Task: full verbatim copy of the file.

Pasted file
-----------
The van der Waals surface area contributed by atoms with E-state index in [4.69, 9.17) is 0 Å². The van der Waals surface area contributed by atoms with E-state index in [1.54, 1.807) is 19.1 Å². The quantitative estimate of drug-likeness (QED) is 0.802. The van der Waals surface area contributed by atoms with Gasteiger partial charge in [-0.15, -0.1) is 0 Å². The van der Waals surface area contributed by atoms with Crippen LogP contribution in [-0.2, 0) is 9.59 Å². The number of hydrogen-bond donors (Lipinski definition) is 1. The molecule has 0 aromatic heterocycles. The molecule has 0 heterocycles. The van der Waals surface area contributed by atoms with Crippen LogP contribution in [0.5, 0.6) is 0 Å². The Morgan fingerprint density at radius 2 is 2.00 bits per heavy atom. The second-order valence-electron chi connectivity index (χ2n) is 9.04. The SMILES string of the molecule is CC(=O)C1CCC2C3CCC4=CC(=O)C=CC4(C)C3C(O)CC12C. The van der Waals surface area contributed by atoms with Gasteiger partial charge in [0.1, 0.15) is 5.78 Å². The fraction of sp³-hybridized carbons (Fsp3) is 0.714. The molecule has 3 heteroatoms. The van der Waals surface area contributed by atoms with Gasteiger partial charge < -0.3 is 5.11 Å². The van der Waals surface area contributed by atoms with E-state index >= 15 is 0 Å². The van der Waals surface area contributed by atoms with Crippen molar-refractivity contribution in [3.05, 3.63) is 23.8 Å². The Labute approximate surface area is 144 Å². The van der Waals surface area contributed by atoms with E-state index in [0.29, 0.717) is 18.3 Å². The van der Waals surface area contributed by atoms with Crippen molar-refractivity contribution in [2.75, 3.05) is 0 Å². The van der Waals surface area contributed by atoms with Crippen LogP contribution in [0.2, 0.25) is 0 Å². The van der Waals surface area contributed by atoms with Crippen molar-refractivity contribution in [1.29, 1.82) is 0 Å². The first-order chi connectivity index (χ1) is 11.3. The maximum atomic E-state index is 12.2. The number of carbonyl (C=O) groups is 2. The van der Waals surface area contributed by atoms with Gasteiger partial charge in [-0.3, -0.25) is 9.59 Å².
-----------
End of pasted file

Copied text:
The van der Waals surface area contributed by atoms with E-state index in [4.69, 9.17) is 0 Å². The van der Waals surface area contributed by atoms with E-state index in [1.54, 1.807) is 19.1 Å². The quantitative estimate of drug-likeness (QED) is 0.802. The van der Waals surface area contributed by atoms with Gasteiger partial charge in [-0.15, -0.1) is 0 Å². The van der Waals surface area contributed by atoms with Crippen LogP contribution in [-0.2, 0) is 9.59 Å². The number of hydrogen-bond donors (Lipinski definition) is 1. The molecule has 0 aromatic heterocycles. The molecule has 0 heterocycles. The van der Waals surface area contributed by atoms with Crippen LogP contribution in [0.5, 0.6) is 0 Å². The Morgan fingerprint density at radius 2 is 2.00 bits per heavy atom. The second-order valence-electron chi connectivity index (χ2n) is 9.04. The SMILES string of the molecule is CC(=O)C1CCC2C3CCC4=CC(=O)C=CC4(C)C3C(O)CC12C. The van der Waals surface area contributed by atoms with Gasteiger partial charge in [0.1, 0.15) is 5.78 Å². The fraction of sp³-hybridized carbons (Fsp3) is 0.714. The molecule has 3 heteroatoms. The van der Waals surface area contributed by atoms with Gasteiger partial charge < -0.3 is 5.11 Å². The van der Waals surface area contributed by atoms with E-state index >= 15 is 0 Å². The van der Waals surface area contributed by atoms with Crippen molar-refractivity contribution in [3.05, 3.63) is 23.8 Å². The Labute approximate surface area is 144 Å². The van der Waals surface area contributed by atoms with E-state index in [0.29, 0.717) is 18.3 Å². The van der Waals surface area contributed by atoms with Crippen molar-refractivity contribution in [2.75, 3.05) is 0 Å². The van der Waals surface area contributed by atoms with Crippen LogP contribution in [0.2, 0.25) is 0 Å². The van der Waals surface area contributed by atoms with Crippen molar-refractivity contribution in [1.29, 1.82) is 0 Å². The first-order chi connectivity index (χ1) is 11.3. The maximum atomic E-state index is 12.2. The number of carbonyl (C=O) groups is 2. The van der Waals surface area contributed by atoms with Gasteiger partial charge in [-0.3, -0.25) is 9.59 Å².